Pence salutes fellow Columbus native’s sacrifice

The father and mother of U.S. Army Sgt. Jonathon M. Hunter of Columbus watched as the body of their son arrived in the United States on Friday, joined by Vice President Mike Pence and second lady Karen Pence at Dover Air Force Base.

Sgt. Hunter, 23, was killed Wednesday in an attack on a NATO convoy near the southern Afghanistan city of Kandahar. Hunter, a 2011 graduate of Columbus East High School, was just 32 days into his first deployment to Afghanistan when he was killed. He was the son of Mark C. Hunter of Columbus and Kimberly Thompson of Nashville, Indiana.

Sgt. Hunter and Army Specialist Christopher M. Harris of Jackson Springs, North Carolina, had served with the 1st Brigade Combat Team, 82nd Airborne Division. They were part of an international force referred to as the Train, Advise and Assist Command south. The Army soldiers both died in a suicide bombing, for which the Taliban claimed responsibility.

The parents of Sgt. Hunter were notified of his death in visits to their Indiana homes by members of the National Guard on Wednesday night.

Mike Pence, a native of Columbus and the former Indiana governor, held his hand over his heart as the Army carry team Friday afternoon moved the transfer case containing the remains of Sgt. Hunter at the Air Force base in Delaware.

Among others participating were Gen. James McConville, Vice Chief of Staff of the Army; Command Sgt. Maj. Michael Green; Acting Army Secretary Ryan McCarthy; Maj. Gen. Michael Kurilla; and Army Sgt. Maj. Dan Dailey.

Afterward, the White House released the following statement by Vice President Pence:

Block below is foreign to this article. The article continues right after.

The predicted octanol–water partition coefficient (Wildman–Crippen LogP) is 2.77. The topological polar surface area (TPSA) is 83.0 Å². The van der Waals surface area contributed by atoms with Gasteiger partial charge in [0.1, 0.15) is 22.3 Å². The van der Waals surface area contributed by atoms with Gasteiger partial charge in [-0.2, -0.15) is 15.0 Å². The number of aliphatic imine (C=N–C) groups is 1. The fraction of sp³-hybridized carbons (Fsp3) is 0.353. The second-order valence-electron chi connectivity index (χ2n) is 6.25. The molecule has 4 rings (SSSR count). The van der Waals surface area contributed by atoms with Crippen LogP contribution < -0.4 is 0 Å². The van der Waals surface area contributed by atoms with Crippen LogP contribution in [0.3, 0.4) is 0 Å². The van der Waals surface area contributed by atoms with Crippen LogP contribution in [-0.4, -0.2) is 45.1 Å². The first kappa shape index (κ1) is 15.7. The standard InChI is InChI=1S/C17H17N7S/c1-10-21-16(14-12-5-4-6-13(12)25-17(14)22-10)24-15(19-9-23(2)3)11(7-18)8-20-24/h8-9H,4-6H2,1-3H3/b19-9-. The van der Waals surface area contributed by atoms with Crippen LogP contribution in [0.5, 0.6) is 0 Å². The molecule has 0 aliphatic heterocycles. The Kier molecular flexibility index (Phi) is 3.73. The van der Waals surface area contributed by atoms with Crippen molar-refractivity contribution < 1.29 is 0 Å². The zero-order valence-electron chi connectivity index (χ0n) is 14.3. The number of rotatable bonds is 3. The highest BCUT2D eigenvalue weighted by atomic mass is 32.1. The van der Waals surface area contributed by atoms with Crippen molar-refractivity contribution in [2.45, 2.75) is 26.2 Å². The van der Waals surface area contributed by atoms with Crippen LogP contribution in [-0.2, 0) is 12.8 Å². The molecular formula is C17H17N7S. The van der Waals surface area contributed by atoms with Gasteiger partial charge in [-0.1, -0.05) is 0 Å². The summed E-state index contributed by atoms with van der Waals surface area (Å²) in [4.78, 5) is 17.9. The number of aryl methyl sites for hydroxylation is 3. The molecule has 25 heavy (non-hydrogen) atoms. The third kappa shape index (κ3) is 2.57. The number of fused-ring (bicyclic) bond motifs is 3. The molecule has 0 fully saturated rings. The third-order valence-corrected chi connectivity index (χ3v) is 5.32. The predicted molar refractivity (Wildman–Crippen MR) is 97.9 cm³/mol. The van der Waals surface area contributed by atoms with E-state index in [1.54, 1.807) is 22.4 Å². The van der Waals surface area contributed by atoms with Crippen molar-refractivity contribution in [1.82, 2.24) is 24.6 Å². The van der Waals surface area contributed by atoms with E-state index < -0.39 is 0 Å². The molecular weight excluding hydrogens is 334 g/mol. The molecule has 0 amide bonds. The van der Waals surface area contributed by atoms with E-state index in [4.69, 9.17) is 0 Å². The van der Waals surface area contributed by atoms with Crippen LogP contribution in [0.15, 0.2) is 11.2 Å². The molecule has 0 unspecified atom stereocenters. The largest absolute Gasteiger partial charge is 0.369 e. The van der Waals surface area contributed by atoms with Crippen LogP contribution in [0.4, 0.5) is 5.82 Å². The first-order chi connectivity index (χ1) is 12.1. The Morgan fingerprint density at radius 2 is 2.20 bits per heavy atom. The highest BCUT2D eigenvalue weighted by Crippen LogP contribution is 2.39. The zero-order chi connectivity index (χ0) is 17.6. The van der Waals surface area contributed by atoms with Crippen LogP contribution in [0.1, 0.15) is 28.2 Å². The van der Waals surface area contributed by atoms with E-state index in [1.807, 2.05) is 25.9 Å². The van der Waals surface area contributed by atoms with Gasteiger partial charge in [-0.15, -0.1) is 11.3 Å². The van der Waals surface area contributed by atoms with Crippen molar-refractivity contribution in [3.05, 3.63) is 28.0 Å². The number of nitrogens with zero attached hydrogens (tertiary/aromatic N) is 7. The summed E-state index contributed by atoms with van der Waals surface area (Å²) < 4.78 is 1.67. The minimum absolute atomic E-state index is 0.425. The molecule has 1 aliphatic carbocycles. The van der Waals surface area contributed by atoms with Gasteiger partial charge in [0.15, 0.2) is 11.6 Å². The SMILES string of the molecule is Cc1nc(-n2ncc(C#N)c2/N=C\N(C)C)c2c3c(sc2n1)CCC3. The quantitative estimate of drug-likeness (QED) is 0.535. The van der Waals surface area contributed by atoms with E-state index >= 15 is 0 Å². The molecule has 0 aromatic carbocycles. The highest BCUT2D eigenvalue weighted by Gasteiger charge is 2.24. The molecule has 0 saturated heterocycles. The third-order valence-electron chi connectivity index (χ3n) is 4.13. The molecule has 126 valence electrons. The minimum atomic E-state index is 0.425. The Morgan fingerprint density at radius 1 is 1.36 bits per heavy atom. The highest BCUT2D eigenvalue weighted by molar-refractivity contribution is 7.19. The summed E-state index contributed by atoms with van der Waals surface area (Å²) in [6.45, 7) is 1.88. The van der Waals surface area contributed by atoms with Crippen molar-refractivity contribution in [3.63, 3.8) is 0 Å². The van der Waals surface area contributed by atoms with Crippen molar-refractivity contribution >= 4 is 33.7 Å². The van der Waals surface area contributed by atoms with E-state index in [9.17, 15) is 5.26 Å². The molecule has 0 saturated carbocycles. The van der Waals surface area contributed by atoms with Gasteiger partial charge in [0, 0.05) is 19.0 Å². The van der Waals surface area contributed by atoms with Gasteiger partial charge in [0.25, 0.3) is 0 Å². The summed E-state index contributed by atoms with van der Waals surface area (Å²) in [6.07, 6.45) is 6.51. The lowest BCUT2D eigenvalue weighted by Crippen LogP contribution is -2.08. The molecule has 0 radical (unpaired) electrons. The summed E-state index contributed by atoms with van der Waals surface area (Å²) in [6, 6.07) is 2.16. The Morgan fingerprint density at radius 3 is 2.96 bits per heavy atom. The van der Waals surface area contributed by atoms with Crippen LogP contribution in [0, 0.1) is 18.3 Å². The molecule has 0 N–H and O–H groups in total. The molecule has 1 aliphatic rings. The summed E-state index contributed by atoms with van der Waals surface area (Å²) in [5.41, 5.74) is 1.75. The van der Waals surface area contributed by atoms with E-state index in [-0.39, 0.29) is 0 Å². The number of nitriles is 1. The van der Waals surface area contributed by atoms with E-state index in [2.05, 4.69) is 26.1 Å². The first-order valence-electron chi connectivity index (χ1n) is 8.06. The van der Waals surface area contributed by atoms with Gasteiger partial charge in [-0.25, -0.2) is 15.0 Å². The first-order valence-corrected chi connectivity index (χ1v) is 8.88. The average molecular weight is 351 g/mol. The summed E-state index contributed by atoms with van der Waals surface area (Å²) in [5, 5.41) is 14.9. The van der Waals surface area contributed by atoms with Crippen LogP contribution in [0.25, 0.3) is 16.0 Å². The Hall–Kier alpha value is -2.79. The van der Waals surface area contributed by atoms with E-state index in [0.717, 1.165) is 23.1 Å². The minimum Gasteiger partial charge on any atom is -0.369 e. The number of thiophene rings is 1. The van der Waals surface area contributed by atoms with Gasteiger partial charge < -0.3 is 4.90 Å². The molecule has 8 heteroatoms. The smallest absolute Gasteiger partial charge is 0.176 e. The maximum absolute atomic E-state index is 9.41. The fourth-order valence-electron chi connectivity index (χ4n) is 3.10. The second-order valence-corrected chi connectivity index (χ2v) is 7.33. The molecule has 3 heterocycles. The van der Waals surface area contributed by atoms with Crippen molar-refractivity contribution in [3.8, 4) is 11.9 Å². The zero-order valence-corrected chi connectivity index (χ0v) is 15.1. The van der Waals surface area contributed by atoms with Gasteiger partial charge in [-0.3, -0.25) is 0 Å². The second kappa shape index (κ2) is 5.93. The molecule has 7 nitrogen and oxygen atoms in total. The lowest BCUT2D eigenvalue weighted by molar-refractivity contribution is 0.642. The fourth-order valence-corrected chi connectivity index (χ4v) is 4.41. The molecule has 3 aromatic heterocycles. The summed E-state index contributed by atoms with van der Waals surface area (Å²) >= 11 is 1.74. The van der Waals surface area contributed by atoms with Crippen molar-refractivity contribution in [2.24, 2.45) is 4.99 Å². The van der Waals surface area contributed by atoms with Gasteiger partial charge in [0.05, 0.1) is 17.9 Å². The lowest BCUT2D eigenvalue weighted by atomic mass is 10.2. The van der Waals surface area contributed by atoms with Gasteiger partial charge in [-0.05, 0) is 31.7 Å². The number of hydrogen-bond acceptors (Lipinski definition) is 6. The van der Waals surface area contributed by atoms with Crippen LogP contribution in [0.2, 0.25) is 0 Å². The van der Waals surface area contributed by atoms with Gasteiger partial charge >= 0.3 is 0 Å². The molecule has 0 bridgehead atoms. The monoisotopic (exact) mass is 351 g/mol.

“Karen and I join the Columbus community and every American in honoring the service and mourning the passing of a courageous American, Sergeant Jonathon Hunter. Sgt. Hunter was a proud Hoosier and an American hero — and his legacy will ever be enshrined in our hearts. Our prayers will be with Sgt. Hunter’s wife Whitney, his parents, his brother Marcus, and all of his loved ones and friends.”

Mark Hunter flew to Philadelphia on Friday morning to participate in the dignified transfer. Upon his arrival, Army personnel drove him and accompanying family members 70 miles south along the Delaware River to the Air Force base, Hunter said.

Kimberly Thompson and her husband, Brian Thompson of Nashville, Indiana, also flew to the East Coast on Friday to participate.

After meeting with military officials and counselors at 1:30 p.m. Friday, Sgt. Hunter’s family members were placed on a bus and driven to the flight line to await the plane, Mark Hunter said.

There was a brief delay in the arrival of the aircraft, which touched down shortly after 2:30 p.m., Mark Hunter said.

There was no immediate word on how long the body of Sgt. Hunter would remain at the Air Force base before it would be transported to Columbus for local services, Mark Hunter said Friday afternoon.